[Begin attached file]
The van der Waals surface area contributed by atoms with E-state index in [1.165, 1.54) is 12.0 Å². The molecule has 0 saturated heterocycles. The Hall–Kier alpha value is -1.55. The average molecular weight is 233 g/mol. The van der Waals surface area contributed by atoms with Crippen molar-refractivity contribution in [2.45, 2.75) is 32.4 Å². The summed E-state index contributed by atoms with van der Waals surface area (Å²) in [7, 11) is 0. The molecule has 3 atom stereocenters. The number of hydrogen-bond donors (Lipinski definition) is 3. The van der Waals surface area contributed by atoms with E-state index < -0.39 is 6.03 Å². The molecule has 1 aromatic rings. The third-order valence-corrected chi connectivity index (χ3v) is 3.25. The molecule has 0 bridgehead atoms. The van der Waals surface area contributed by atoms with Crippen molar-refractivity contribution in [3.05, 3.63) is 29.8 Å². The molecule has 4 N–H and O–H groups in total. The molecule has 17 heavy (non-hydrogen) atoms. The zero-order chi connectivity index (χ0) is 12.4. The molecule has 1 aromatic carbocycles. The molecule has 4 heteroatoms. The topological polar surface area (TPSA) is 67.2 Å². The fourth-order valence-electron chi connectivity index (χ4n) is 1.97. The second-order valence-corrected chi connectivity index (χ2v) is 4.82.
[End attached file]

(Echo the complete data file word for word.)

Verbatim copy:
The van der Waals surface area contributed by atoms with E-state index in [1.165, 1.54) is 12.0 Å². The molecule has 0 saturated heterocycles. The Hall–Kier alpha value is -1.55. The average molecular weight is 233 g/mol. The van der Waals surface area contributed by atoms with Crippen molar-refractivity contribution in [2.45, 2.75) is 32.4 Å². The summed E-state index contributed by atoms with van der Waals surface area (Å²) in [7, 11) is 0. The molecule has 3 atom stereocenters. The number of hydrogen-bond donors (Lipinski definition) is 3. The van der Waals surface area contributed by atoms with E-state index < -0.39 is 6.03 Å². The molecule has 1 aromatic rings. The third-order valence-corrected chi connectivity index (χ3v) is 3.25. The molecule has 0 bridgehead atoms. The van der Waals surface area contributed by atoms with Crippen molar-refractivity contribution in [3.05, 3.63) is 29.8 Å². The molecule has 4 N–H and O–H groups in total. The molecule has 17 heavy (non-hydrogen) atoms. The zero-order chi connectivity index (χ0) is 12.4. The molecule has 1 aromatic carbocycles. The molecule has 4 heteroatoms. The topological polar surface area (TPSA) is 67.2 Å². The fourth-order valence-electron chi connectivity index (χ4n) is 1.97. The second-order valence-corrected chi connectivity index (χ2v) is 4.82.